Today's Reading

I switched my phone to silent, then burrowed back under the covers and scooted over to Sean's side of the bed. I told myself not to worry about their visit. I would deal with them when they showed up.

"They're not going to call again, are they?" Sean shifted to face me and ran his hands up my arms.

"They . . . uh . . . they might."

"Hmm?" He was nuzzling my ear again.

"They might call back. Mom said Dad wanted to talk to you." I nipped at his neck. Pressed closer.

"Me? Why?"

"I don't know." I pulled his face toward mine and kissed him. "They'll be here tomorrow, though; he'll probably tell you then. Sounds like he's going to be the next secretary of defense."

Sean kissed me back. "Sorry. What?"

I traced the tattoo that ran around his bicep. "Secretary of defense. Scott Edwards is going to resign. The president's going to nominate my father to take his place."

"Mommy?" Sam's plaintive cry filtered through the door.

We froze and then sprang apart as if we were teenagers about to be caught by our parents.

* * *

By the time Sam emerged from the cozy burrow of his bed, Sean was already at the front door, sliding his feet into his old hiking boots.

Sam ran over to him. Somewhere between his room and the front hall, one of his socks had come off. His honey-colored hair stuck up in back where it had been pressed against the pillow. "Where are you going? Can I go?"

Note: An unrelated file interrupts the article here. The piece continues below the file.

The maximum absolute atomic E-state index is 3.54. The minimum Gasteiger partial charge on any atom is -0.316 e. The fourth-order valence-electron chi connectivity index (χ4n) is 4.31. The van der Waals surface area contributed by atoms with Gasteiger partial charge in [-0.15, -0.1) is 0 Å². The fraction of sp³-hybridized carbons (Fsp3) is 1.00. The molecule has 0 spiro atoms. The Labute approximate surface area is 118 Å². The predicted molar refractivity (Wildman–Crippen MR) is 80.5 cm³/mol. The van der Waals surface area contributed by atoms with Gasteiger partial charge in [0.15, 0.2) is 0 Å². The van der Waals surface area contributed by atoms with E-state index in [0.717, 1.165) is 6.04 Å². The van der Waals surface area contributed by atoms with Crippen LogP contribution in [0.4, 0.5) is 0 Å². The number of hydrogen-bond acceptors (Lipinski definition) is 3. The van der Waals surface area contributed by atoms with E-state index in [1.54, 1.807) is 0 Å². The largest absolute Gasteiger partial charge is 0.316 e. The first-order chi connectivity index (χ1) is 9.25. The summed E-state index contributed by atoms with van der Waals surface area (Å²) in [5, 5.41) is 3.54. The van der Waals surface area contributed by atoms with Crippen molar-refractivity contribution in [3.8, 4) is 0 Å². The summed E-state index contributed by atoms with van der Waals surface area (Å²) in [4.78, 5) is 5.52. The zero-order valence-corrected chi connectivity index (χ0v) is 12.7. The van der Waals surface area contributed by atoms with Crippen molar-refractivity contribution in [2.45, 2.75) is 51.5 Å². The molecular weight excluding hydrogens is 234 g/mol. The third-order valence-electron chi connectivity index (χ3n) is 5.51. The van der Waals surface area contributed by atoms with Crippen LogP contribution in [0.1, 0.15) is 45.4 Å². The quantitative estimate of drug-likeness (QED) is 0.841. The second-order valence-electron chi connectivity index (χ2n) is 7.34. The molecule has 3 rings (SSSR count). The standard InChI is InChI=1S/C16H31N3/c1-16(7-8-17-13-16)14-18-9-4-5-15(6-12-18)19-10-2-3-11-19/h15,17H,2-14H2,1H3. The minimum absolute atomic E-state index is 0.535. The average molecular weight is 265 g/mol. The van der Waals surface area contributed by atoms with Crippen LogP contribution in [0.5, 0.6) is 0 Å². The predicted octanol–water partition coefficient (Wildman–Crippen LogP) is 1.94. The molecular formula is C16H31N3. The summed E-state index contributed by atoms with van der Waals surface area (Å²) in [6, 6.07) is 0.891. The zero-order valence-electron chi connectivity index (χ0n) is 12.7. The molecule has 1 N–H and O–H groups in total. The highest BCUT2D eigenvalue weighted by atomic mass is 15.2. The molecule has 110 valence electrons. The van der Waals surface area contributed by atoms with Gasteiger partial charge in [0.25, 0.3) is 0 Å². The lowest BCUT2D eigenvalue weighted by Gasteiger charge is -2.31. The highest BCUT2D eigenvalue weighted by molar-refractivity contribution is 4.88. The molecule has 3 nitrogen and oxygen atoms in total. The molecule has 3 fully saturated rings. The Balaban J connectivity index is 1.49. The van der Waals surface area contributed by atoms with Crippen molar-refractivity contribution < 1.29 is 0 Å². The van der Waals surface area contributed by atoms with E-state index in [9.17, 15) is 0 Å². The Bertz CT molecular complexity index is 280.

Sean held something up, then shoved it into his pocket. "Have to fix the sink." He glanced up as I approached. "Isn't that what comes next?"

I'd put it on the list to jog his memory. He'd told me back when we first moved in that he would fix it. I was trying my best not to nag.

"If I'm going to do it, I need to find the right parts."

Sam was hopping up and down. "Can I go?"

"Not today. Too cold out. Stay with Mom and keep warm."

Sam gave me the side-eye. The look said, in no uncertain terms, that staying home with Mom was not a very good consolation prize.

I cleared my throat. "Um . . ."

Sean turned toward me as he zipped up his coat.

"Can we circle back to the things on the list that we didn't quite get to finish?" I felt so sneaky, talking in code.

The corner of his mouth quirked. "We could just push them back to next weekend. Make a new list."

"No. We can't."

He wanted to laugh. I could tell. But he laid a hand on Sam's head. "Let's play Legos when I get back, Super Sam." He sent me a glance. "And maybe we can check a few more things off your mom's list too."

He leaned over Sam to kiss me and then walked out the door.

* * *

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